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Spokane, Washington  Est. May 19, 1883
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News >  Spokane

Interstate 90 widening includes addition of sound walls

Noise barrier walls are being constructed near the Barker eastbound access as a part of the I-90 widening project in Spokane Valley. (J. Bart Rayniak)
Noise barrier walls are being constructed near the Barker eastbound access as a part of the I-90 widening project in Spokane Valley. (J. Bart Rayniak)

Anytime the state builds, widens or restores a piece of freeway through the city, it may be obligated to build a noise wall to buffer the sound.

Federal highway rules call for the walls whenever the sound level is expected to exceed 66 decibels in residential areas.

That is a little louder than the volume of normal conversation.

The walls are going up along Interstate 90 in Spokane Valley where a contractor is widening the freeway from four to six lanes between Sullivan and Barker roads in a $15 million project.

“We are required to mitigate the increase in sound,” said Al Gilson, Washington state Department of Transportation spokesman in Spokane. But the rule only applies to residential areas, not rural or commercial land.

Noise walls went up several years ago east of Argonne Road when the state expanded the freeway to six lanes from Argonne to Sullivan.

They also were erected along Sunset Hill years ago.

According to the WSDOT, the walls are typically 12 to 15 feet high and are designed in consultation with an acoustical engineer.

The walls only go up in places where they will actually work to deaden the sound.

The state normally does not retrofit a freeway by adding walls. They are usually built in conjunction with a larger project, such as the widening in Spokane Valley this summer.

Acme Concrete Paving Co. Inc. is the contractor.

West Siders see most I-90 traffic jams

Here’s one more reason to be glad you live in Eastern Washington.

Every weekend during the summer, I-90 becomes a congested mess east of Snoqualmie Pass, but only for drivers trying to get away from the Puget Sound for the weekend or back to the West Side for the workweek. I had heard about this before, but saw it with my own eyes last Sunday about 2 p.m.

I was traveling eastbound, going about 70 mph, when I noticed a mass of westbound traffic backed up below the Easton hill. The line of vehicles was traveling at speeds ranging from 20 to 40 mph, and at one point near Roslyn it was actually stop-and-go.

It was basically a traffic jam more than 12 miles long.

Conversely, on Friday evenings the backups only affect drivers who are eastbound leaving the Puget Sound area.

May to September holiday weekends are also notorious for backups.

Interstate 84 east of Portland has a similar problem, but not as bad.

The state says too many people want to come east on the weekend to enjoy the outdoors and concerts at the Gorge. They recommend that drivers travel at off-peak hours.

Blasting will close portions of I-90

Rock blasting on I-90 near Snoqualmie Pass will cause the freeway to be closed for an hour starting at 7:30 p.m. today through Thursday. Also, westbound traffic in the same vicinity will be reduced to one lane tonight through Friday night from 8 p.m. to 9:30 a.m. Eastbound traffic will be reduced to one lane tonight through Friday night. A contractor is widening the freeway east of Hyak.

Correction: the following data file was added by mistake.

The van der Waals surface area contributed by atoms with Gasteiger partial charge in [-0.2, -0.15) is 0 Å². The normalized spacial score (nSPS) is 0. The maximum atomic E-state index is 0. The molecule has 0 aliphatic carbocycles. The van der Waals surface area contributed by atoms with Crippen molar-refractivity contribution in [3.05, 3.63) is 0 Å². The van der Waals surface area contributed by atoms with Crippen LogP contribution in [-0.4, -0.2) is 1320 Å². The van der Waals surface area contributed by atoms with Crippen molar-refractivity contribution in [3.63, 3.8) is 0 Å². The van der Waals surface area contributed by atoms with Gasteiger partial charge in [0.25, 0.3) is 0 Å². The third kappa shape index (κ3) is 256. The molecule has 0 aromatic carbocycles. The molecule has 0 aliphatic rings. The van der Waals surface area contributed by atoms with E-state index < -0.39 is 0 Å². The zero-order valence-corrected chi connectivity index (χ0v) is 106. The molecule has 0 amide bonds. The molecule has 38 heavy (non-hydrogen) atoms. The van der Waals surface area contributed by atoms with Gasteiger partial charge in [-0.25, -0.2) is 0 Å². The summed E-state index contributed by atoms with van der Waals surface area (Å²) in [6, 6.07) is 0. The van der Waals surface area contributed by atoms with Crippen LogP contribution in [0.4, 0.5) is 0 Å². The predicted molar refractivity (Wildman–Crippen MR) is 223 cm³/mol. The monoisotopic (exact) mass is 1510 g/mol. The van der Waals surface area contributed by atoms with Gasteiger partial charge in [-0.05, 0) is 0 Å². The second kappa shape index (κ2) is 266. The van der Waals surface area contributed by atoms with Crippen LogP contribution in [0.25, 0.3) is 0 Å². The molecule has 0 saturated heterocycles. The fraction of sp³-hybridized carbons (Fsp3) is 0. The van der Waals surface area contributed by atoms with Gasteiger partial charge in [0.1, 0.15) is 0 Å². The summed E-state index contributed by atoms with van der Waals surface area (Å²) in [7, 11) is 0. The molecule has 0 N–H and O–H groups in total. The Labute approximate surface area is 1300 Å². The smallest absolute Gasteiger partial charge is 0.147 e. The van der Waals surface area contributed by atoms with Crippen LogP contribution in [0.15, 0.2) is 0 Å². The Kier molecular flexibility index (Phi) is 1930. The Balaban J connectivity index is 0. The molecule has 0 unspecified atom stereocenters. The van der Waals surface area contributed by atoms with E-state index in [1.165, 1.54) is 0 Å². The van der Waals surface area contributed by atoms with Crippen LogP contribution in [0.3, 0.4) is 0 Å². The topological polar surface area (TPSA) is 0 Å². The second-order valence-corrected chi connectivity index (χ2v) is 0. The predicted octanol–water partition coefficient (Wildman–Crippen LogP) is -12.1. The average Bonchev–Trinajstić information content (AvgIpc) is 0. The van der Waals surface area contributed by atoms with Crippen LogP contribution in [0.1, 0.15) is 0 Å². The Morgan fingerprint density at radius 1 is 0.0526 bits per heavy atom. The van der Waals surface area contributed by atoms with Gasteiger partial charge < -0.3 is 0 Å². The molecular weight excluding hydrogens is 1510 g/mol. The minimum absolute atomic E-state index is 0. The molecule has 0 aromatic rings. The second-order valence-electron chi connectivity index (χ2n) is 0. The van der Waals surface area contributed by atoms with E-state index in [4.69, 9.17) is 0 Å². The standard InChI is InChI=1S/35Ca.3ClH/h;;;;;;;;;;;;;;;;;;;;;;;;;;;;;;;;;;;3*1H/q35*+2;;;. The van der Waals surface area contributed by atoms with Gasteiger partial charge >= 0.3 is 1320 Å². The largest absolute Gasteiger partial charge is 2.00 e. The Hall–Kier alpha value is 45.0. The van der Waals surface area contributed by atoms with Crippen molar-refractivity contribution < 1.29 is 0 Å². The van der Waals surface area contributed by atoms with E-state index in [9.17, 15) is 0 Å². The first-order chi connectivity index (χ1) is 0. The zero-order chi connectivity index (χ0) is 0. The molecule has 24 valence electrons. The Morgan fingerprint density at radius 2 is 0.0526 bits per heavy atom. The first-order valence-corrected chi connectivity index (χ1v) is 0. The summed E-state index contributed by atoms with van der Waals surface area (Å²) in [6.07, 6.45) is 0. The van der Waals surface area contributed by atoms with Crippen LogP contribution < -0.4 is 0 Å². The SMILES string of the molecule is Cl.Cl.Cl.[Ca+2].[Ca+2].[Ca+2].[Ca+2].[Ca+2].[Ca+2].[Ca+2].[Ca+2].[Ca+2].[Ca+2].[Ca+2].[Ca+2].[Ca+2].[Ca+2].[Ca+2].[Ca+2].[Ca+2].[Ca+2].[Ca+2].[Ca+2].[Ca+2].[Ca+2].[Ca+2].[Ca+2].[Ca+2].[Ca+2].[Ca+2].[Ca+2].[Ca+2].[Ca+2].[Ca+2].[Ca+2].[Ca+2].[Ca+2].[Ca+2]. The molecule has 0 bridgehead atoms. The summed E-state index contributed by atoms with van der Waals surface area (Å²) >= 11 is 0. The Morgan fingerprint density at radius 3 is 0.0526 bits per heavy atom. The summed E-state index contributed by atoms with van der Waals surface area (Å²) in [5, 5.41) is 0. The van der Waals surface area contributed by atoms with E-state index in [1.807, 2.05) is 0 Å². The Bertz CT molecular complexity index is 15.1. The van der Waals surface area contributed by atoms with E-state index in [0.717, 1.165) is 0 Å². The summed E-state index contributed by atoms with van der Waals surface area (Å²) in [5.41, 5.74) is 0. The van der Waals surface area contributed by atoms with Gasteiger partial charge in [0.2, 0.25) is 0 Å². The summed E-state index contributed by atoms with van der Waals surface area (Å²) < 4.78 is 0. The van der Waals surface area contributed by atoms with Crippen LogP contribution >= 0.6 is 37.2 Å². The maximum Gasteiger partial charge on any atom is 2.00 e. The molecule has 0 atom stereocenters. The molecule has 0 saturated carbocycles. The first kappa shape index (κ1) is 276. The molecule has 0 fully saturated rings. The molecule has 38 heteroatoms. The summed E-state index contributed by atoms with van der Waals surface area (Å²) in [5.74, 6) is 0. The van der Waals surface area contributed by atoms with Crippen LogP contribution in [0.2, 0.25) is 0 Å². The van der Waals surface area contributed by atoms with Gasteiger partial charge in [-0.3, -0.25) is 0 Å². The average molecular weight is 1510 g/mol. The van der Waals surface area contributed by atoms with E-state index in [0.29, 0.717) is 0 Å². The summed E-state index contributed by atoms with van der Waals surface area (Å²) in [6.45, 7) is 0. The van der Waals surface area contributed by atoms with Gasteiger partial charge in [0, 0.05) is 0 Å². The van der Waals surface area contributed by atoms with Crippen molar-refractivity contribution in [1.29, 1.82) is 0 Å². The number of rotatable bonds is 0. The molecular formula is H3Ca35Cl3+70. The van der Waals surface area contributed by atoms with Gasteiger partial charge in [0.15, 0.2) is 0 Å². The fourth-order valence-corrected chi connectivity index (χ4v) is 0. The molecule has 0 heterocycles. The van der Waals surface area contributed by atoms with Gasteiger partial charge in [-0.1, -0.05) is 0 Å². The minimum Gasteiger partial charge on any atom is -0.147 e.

CdA’s Northwest Blvd. to see delays

Northwest Boulevard in Coeur d’Alene is undergoing repaving work on Tuesday and Wednesday. The city of Coeur d’Alene and Idaho Transportation Department are teaming up to put a new layer of asphalt from Appleway Avenue to Ironwood Drive. Lane closures should be expected along with possible delays.

Hayden putting new coating on Prairie

In Hayden, the city on Tuesday is putting a new chip coating on Prairie Avenue from U.S. Highway 95 to Fourth Avenue. Work will start at 7 a.m. on the western end of the project and then move east after about three to four hours. The work involves spraying an oil emulsion on the pavement and then covering that with gravel, or chips. Crews will return after a week and put another oil coat known as a fog seal on top of the pavement. The fog seal will lock the chips in place.

Post Street should reopen this week

In Spokane, paving is expected today through Wednesday on Post Street from Maxwell to Buckeye avenues. The street, which has been closed for reconstruction, should reopen later in the week. Construction work will begin today on Bridgeport Avenue from Division to Crestline streets. Bridgeport will be closed for rehabilitation. Also, Upriver Drive will be closed from Rebecca Street to Frederick Avenue starting today for installation of a sewer line.

Traffic cameras going up on Sprague

In Spokane Valley, work begins today on installation of fiber optic cable and traffic cameras along East Sprague Avenue between University and Evergreen roads. The cameras will be added to the existing system of traffic cameras across the region and monitored by the Spokane Regional Traffic Management Center, which has a website that displays the cameras. The $400,000 project is being funded with a federal energy efficiency and conservation block grant.

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